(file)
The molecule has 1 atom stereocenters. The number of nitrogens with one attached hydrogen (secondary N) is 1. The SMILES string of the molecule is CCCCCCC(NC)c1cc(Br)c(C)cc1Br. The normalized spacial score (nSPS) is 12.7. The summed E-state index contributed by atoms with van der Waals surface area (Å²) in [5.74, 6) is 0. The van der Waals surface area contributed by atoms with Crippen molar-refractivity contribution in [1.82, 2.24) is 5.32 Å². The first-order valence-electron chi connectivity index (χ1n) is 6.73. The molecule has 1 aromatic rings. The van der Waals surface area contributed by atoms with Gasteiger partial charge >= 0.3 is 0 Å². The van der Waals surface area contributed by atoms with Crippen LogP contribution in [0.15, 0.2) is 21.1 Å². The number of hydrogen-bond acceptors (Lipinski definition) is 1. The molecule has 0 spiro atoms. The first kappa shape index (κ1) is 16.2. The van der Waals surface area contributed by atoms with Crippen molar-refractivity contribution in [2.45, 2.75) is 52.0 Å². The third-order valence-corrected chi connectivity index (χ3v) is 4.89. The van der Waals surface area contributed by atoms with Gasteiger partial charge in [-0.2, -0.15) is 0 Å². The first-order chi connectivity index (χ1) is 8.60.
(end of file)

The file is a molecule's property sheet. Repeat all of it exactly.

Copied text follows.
The molecule has 1 atom stereocenters. The number of nitrogens with one attached hydrogen (secondary N) is 1. The SMILES string of the molecule is CCCCCCC(NC)c1cc(Br)c(C)cc1Br. The normalized spacial score (nSPS) is 12.7. The summed E-state index contributed by atoms with van der Waals surface area (Å²) in [5.74, 6) is 0. The van der Waals surface area contributed by atoms with Crippen molar-refractivity contribution in [1.82, 2.24) is 5.32 Å². The first-order valence-electron chi connectivity index (χ1n) is 6.73. The molecule has 1 aromatic rings. The van der Waals surface area contributed by atoms with Gasteiger partial charge >= 0.3 is 0 Å². The van der Waals surface area contributed by atoms with Crippen LogP contribution in [0.15, 0.2) is 21.1 Å². The number of hydrogen-bond acceptors (Lipinski definition) is 1. The molecule has 0 spiro atoms. The first kappa shape index (κ1) is 16.2. The van der Waals surface area contributed by atoms with Crippen molar-refractivity contribution in [2.45, 2.75) is 52.0 Å². The third-order valence-corrected chi connectivity index (χ3v) is 4.89. The van der Waals surface area contributed by atoms with Gasteiger partial charge in [-0.2, -0.15) is 0 Å². The first-order chi connectivity index (χ1) is 8.60.